ALVISO, CALIF:Shares of TiVo fell nearly 7 percent mid-day after the DVR maker posted a second-quarter loss and cut expectations for its third quarter. TiVo also filed suit in the United States District Court, Eastern District of Texas against AT&T Inc. and Verizon Communications for infringing on three of its patents.
TiVo (NASDAQ:TIVO) posted a net loss of $2.9 million on revenues of $57.4 million for its second fiscal quarter of 2010, ending July 31. For the same period a year ago, the company had net income of $2.9 million on $65.2 million in revenues. Earnings before interest, taxes, depreciation and amortization were $5.2 million, better than TiVo’s guidance of a $2 million break-even.
Subscriptions owned by TiVo (rather than third-party providers) increased by a gross of 31,000 for the quarter, compared to 36,000 a year ago. The churn rate was about 1.5 percent; TiVo ended the quarter with 1.6 million owned subscriptions, and 3 million total.
For 3Q10, TiVo expects service and technology revenues of $46 to $48 million. (Service and technology yielded $48.8 million in 2Q; hardware revenues accounted for the rest.) Net loss for the upcoming quarter is projected at $8 million to $10 million. Adjusted EBITDA is once again expected to come in break-even at $2 million.
ReutersEstimates expected service and tech revenues to come in at $47 million, with net income of $5.11 million and EBITDA of $1.43 million. Shares of the company dropped from $10.60 to $9.78 during morning trading but inched back above $10 at mid-day.
The patents at issue in TiVo’s pursuit of the big telcoTV providers cover its Multimedia Time Warping System, Time-Shifting Multimedia Content Stream System, and its Automatic Playback Overshoot Correction System.
The complaints seek damages for past infringement and a permanent injunction, similar to one issued by the same court against Dish Network and its satellite farmer, EchoStar.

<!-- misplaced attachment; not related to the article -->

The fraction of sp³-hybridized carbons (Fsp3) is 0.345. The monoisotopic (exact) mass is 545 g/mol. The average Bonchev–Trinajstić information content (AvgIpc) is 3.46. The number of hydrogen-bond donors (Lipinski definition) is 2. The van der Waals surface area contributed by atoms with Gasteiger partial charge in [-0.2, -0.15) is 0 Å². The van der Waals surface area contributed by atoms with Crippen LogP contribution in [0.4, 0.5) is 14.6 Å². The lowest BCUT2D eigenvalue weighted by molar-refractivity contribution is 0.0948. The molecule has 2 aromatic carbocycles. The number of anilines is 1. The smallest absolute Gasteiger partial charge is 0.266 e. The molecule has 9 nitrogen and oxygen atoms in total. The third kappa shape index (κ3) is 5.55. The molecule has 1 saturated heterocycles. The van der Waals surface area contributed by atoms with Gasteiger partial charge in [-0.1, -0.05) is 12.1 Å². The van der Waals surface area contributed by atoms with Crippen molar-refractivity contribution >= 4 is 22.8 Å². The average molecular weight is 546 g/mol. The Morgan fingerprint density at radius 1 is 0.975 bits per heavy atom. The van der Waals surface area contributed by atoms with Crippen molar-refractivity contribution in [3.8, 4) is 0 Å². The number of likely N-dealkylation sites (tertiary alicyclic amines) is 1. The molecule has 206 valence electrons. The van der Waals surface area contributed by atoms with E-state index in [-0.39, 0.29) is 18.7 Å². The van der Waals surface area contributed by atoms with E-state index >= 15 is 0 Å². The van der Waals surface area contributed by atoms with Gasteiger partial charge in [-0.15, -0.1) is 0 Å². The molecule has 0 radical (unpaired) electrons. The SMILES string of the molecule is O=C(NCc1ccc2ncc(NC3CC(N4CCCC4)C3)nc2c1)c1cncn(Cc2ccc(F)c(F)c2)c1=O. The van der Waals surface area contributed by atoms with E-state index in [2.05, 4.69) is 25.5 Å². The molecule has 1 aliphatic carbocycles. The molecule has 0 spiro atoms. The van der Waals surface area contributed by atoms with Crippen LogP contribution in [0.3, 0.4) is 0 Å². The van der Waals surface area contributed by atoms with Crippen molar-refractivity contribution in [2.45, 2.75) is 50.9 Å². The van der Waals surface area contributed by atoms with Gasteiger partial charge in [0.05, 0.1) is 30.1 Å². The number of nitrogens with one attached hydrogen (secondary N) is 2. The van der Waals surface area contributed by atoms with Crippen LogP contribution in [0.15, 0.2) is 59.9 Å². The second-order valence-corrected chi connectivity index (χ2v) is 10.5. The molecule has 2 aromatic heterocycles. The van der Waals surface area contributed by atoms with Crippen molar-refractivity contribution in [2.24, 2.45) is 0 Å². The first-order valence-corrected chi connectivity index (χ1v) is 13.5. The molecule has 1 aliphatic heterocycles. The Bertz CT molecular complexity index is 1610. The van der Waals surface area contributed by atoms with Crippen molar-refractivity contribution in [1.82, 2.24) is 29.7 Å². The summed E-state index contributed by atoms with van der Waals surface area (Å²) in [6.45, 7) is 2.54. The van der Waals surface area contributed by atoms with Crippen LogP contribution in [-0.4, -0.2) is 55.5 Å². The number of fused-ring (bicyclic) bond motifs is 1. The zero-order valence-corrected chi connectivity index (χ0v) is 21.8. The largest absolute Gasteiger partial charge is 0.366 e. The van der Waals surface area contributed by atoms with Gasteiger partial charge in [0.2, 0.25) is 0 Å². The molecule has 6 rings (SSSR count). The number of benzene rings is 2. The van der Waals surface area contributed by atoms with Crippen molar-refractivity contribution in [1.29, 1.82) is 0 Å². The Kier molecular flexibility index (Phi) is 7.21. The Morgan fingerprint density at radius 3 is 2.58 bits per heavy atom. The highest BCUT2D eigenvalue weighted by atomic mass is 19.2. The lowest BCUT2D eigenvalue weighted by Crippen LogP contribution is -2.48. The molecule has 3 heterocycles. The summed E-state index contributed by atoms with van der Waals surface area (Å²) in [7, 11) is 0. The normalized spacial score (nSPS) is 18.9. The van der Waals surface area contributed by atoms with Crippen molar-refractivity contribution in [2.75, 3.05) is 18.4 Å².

More TVB coverage of TiVo:
July 2, 2009: “Dish Gets a Break in TiVo Ruling”
Dish Network got a break last night when a federal court extended the company’s ability to use the digital recording function in its set-top receivers. A lower court had ruled in early June that the recording function violated patents belonging to TiVo, and that it had to be disabled.
July 13, 2009: “TiVo Teams with Best Buy”
TiVo is tossing in with Best Buy to sell its digital video recorders. The announcement comes after a recent court ruling allowing Dish Network to continue using digital video recording technology similar to TiVo’s.
June 4, 2009: “Court Puts TiVo’s Dish Defeat on Hold”
A federal appeals court issued a temporary stay yesterday on a lower-court decision issued Tuesday in favor of TiVo.
January 14, 2009: “DBS Operator Continues Patent Spat with TiVo”
The folks at the Dish Network (NASDAQ: DISH) have managed to get the patent police to take another look at TiVo’s time-shifting patent. TiVo and Dish have fought for years over the technology, which TiVo pioneered in its eponymous boxes in the 1990s. Dish eventually incorporated the function into its own set-top boxes, setting off a patent dispute between the two companies.
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